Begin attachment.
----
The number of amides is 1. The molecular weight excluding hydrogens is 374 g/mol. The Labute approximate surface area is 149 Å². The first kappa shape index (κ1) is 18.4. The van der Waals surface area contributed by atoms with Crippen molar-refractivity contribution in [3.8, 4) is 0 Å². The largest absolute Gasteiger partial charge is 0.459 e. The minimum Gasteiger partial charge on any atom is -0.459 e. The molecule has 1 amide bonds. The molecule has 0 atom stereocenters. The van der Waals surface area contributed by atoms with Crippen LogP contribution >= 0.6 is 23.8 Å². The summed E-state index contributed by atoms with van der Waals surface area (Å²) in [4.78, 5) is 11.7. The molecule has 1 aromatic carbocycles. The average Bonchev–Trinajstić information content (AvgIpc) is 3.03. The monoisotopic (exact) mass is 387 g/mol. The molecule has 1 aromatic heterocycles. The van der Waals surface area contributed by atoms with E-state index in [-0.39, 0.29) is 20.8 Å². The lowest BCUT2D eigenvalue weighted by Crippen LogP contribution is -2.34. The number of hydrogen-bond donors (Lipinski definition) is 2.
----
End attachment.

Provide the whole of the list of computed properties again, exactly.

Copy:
The number of amides is 1. The molecular weight excluding hydrogens is 374 g/mol. The Labute approximate surface area is 149 Å². The first kappa shape index (κ1) is 18.4. The van der Waals surface area contributed by atoms with Crippen molar-refractivity contribution in [3.8, 4) is 0 Å². The largest absolute Gasteiger partial charge is 0.459 e. The minimum Gasteiger partial charge on any atom is -0.459 e. The molecule has 1 amide bonds. The molecule has 0 atom stereocenters. The van der Waals surface area contributed by atoms with Crippen LogP contribution >= 0.6 is 23.8 Å². The summed E-state index contributed by atoms with van der Waals surface area (Å²) in [4.78, 5) is 11.7. The molecule has 1 aromatic carbocycles. The average Bonchev–Trinajstić information content (AvgIpc) is 3.03. The monoisotopic (exact) mass is 387 g/mol. The molecule has 1 aromatic heterocycles. The van der Waals surface area contributed by atoms with E-state index in [-0.39, 0.29) is 20.8 Å². The lowest BCUT2D eigenvalue weighted by Crippen LogP contribution is -2.34. The number of hydrogen-bond donors (Lipinski definition) is 2.